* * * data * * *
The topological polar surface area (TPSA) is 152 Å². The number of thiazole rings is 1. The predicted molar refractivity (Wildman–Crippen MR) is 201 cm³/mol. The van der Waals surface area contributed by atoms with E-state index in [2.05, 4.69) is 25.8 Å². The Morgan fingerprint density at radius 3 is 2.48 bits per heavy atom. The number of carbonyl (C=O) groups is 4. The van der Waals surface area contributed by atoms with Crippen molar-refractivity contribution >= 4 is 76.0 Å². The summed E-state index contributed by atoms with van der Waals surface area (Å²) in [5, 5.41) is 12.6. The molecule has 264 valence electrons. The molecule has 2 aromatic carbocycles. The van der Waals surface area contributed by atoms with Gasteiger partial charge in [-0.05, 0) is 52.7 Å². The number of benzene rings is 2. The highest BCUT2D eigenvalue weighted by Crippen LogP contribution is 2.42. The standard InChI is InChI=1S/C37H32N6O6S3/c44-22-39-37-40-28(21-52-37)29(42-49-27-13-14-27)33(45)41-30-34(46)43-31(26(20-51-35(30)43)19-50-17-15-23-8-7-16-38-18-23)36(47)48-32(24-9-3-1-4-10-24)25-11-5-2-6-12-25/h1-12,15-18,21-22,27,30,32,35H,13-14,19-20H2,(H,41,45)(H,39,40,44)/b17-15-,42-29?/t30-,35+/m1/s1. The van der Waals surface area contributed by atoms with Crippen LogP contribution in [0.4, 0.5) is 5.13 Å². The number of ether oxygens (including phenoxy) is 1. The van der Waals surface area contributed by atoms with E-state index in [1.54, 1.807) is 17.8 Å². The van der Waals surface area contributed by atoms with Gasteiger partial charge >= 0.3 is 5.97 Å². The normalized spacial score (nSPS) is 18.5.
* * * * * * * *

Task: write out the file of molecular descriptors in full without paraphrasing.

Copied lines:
The topological polar surface area (TPSA) is 152 Å². The number of thiazole rings is 1. The predicted molar refractivity (Wildman–Crippen MR) is 201 cm³/mol. The van der Waals surface area contributed by atoms with E-state index in [2.05, 4.69) is 25.8 Å². The Morgan fingerprint density at radius 3 is 2.48 bits per heavy atom. The number of carbonyl (C=O) groups is 4. The van der Waals surface area contributed by atoms with Crippen molar-refractivity contribution >= 4 is 76.0 Å². The summed E-state index contributed by atoms with van der Waals surface area (Å²) in [5, 5.41) is 12.6. The molecule has 264 valence electrons. The molecule has 2 aromatic carbocycles. The van der Waals surface area contributed by atoms with Gasteiger partial charge in [-0.05, 0) is 52.7 Å². The number of benzene rings is 2. The highest BCUT2D eigenvalue weighted by Crippen LogP contribution is 2.42. The standard InChI is InChI=1S/C37H32N6O6S3/c44-22-39-37-40-28(21-52-37)29(42-49-27-13-14-27)33(45)41-30-34(46)43-31(26(20-51-35(30)43)19-50-17-15-23-8-7-16-38-18-23)36(47)48-32(24-9-3-1-4-10-24)25-11-5-2-6-12-25/h1-12,15-18,21-22,27,30,32,35H,13-14,19-20H2,(H,41,45)(H,39,40,44)/b17-15-,42-29?/t30-,35+/m1/s1. The van der Waals surface area contributed by atoms with Crippen LogP contribution in [0.4, 0.5) is 5.13 Å². The number of ether oxygens (including phenoxy) is 1. The van der Waals surface area contributed by atoms with E-state index in [1.54, 1.807) is 17.8 Å². The van der Waals surface area contributed by atoms with Gasteiger partial charge >= 0.3 is 5.97 Å². The normalized spacial score (nSPS) is 18.5.